Plutonium From Nuclear Tests Lingers in the Atmosphere via

Particles of radioactive plutonium from nuclear testing have remained high in the stratosphere for more than 50 years, and volcanic eruptions such as Iceland’s Eyjafjallajökull in 2010 can bring those particles into the lower atmosphere, researchers report January 7 in Nature Communications. They caution, however, that the concentrations of particles in the lower atmosphere are small and do not threaten human health.
Because nuclear tests were conducted so long ago, all these radioactive stratospheric particles should mostly be gone by now, scientists had concluded.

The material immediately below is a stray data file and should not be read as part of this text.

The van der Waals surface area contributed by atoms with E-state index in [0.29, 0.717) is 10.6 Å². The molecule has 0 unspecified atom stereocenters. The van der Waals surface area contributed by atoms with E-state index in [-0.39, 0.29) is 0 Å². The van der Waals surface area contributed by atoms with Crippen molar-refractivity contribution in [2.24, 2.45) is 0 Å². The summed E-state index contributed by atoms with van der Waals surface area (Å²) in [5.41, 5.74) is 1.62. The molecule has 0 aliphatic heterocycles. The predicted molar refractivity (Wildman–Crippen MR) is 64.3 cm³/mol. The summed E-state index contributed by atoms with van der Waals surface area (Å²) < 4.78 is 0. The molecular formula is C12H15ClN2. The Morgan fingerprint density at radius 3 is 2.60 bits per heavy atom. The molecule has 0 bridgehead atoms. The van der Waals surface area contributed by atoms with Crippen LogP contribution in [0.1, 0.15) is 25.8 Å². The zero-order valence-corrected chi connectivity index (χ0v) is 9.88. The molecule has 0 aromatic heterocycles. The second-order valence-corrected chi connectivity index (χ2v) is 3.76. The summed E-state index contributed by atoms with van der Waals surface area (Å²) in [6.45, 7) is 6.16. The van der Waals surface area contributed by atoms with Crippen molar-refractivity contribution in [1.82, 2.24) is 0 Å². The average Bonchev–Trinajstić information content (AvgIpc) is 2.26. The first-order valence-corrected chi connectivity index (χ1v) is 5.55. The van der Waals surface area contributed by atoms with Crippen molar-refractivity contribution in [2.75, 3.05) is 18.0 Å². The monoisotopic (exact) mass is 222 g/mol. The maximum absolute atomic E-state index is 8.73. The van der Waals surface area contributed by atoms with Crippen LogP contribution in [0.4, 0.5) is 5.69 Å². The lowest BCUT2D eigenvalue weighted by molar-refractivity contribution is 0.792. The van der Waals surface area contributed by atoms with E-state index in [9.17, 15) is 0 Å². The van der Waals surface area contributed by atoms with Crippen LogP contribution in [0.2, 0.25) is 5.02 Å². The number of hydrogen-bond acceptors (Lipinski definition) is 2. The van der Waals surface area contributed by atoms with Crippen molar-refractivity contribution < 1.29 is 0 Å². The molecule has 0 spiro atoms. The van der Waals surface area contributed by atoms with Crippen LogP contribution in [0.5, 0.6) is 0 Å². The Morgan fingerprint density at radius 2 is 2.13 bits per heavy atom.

The 2010 eruption of Eyjafjallajökull started scientists to think that those conclusions might be wrong. When the volcano erupted, researchers in Switzerland began taking aerosol samples from the troposphere, and they found elevated concentrations of radioactive particles. Levels of plutonium and cesium (another byproduct of nuclear testing) were up to three orders of magnitude higher than levels found in aerosols at ground level. These measurements contradicted the earlier aerosol studies, which had found low levels throughout the troposphere; something was up.

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2 Responses to Plutonium From Nuclear Tests Lingers in the Atmosphere via

  1. norma field says:

    Isn’t it peculiar to have the verb “caution” used with an injunction not to worry?

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